Your Newsfeed is unique to you including Posts from all your Friends. However, your Friends cannot see each other’s posts since they each have their own group of Friends unique to them. The diagram on the left shows you the makeup of your unique newsfeed. On the right, Friend A sees only their unique Newsfeed which includes you since you are one of A’s friends.

Then there’s the Newsfeed, or Home. Each of your five Friends and you are regularly making FB posts. Without visiting your Friend’s FB home pages, you can see some of what they are posting by clicking on the Home button in the menu bar at the top on the right, which brings you to your Newsfeed. Like the Timeline, the most recent posts are at the top and move down the page as new posts appear at the top. Unlike the Timeline it’s not just your posts, but some of your Friends’ posts as well. Which ones appear are decided by some mysterious cyber force. Reading your timeline is somewhat akin to reading the daily newspaper except that the news is being generated by your Friends and no two newsfeeds carry the same stories. Oddly, what your Friends post about can be pretty compelling, even addictive. Addictive means captive audience which is why social media is well worth the effort to learn your way around. What you see in the newsfeed is unique to you only. Since your Friends are reading posts in their newsfeeds that their particular group of Friends are writing, they’re not seeing your Friends’ posts and your not seeing their Friends posts.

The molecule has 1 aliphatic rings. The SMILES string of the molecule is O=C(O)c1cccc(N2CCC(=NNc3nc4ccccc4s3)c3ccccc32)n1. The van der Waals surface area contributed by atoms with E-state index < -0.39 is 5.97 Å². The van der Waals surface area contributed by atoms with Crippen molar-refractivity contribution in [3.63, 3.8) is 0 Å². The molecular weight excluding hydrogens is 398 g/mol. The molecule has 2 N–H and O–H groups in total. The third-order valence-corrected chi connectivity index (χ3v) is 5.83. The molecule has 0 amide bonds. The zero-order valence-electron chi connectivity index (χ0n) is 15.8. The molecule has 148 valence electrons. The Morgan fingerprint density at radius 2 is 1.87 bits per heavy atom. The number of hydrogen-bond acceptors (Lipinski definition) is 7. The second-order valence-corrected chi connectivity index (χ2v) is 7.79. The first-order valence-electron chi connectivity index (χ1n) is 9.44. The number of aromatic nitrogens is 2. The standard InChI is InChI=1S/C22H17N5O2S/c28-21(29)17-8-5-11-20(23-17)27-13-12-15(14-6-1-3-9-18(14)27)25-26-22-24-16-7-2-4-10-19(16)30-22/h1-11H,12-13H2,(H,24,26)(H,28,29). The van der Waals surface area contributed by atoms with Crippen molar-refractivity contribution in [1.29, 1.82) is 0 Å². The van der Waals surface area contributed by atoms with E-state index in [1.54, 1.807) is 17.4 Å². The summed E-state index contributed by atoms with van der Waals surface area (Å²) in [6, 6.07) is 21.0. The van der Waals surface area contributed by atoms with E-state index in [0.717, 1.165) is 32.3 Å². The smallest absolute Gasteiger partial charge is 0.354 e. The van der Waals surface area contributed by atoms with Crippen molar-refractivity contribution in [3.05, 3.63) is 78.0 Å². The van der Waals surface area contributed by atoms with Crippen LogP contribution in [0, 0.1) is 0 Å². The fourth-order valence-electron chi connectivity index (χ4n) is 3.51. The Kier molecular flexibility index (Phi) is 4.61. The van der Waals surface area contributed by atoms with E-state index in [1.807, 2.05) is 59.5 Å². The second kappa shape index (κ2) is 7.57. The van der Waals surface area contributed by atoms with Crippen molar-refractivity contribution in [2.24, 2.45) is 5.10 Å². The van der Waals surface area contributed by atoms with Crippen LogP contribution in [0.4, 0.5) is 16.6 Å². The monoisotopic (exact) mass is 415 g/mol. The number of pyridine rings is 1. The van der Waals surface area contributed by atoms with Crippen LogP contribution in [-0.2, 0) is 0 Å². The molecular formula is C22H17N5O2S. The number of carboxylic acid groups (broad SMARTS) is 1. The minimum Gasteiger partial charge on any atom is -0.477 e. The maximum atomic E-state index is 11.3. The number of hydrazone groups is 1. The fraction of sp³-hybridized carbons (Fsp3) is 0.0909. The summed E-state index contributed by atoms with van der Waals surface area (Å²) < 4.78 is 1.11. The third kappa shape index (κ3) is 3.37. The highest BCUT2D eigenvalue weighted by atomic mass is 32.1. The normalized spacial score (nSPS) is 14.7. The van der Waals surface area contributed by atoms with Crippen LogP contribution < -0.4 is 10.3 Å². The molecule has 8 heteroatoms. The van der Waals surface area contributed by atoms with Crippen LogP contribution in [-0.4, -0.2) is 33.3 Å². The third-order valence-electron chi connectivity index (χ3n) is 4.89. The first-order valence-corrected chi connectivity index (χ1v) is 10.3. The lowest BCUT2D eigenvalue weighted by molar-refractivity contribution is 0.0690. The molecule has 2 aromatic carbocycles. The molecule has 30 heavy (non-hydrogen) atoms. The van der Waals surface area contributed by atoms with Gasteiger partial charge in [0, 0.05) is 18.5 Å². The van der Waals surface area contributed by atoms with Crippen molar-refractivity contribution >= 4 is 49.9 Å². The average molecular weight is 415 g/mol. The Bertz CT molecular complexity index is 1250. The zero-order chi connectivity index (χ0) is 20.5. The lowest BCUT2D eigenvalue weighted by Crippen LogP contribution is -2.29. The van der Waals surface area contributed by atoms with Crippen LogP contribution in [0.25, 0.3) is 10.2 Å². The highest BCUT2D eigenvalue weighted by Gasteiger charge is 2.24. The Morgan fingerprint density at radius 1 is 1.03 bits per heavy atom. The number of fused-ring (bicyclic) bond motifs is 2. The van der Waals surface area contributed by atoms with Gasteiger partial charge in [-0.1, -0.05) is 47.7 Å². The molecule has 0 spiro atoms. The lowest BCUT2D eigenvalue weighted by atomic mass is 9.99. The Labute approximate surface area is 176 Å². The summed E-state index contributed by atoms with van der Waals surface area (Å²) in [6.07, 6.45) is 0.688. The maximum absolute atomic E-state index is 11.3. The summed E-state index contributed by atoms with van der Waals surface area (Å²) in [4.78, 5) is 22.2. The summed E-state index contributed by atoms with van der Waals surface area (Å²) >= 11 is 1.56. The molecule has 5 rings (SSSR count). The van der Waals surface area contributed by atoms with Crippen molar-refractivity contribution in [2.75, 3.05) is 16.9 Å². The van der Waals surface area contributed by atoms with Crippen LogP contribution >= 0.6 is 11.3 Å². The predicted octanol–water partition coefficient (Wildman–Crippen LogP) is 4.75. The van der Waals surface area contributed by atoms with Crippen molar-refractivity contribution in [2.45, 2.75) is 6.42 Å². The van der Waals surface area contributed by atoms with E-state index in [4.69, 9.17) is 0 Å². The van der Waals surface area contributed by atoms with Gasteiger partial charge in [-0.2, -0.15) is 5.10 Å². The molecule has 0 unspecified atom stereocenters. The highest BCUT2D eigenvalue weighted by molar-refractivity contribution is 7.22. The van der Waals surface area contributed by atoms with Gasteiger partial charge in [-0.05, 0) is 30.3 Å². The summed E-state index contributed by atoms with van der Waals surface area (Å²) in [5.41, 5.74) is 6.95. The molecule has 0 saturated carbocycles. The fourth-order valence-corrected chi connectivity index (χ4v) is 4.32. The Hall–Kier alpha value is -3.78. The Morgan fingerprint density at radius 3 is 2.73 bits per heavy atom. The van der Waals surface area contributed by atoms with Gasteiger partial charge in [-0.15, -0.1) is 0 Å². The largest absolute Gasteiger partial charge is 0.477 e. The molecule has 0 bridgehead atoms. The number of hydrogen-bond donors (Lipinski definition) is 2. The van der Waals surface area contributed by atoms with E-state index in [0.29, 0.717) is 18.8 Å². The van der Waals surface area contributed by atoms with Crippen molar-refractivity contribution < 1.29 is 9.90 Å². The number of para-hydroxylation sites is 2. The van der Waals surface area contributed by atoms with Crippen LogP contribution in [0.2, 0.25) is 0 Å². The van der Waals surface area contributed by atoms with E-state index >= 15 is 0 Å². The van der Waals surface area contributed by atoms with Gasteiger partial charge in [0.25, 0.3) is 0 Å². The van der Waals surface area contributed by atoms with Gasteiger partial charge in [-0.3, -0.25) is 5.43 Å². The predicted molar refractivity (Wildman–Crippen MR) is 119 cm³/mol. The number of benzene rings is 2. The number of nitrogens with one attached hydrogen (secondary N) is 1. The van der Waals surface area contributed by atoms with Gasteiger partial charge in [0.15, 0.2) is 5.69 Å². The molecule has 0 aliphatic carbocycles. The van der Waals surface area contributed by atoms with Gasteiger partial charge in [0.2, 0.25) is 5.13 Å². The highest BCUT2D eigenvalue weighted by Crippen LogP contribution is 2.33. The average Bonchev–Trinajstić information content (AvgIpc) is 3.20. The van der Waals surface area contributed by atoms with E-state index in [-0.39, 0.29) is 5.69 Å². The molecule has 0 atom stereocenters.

Now, to make this really exciting, no one is limited to having just five Friends and some people have into the thousands! The problem is that regardless of the numbers you remain somewhat isolated from all those Friends’ Friends. What allows you to break through those barriers is Liking, Commenting and Sharing which your friends can do with your post and you can do with theirs. Once your post is Liked or Commented on they leave a fingerprint on your post that others, outside your circle of Friends can see. If someone Shares your Post, they can decide who they want to show it to. It’s at this level of interaction that the word-of-mouth process becomes really dynamic.



Liking, Commenting and Sharing breaks through the walls separating Newsfeeds.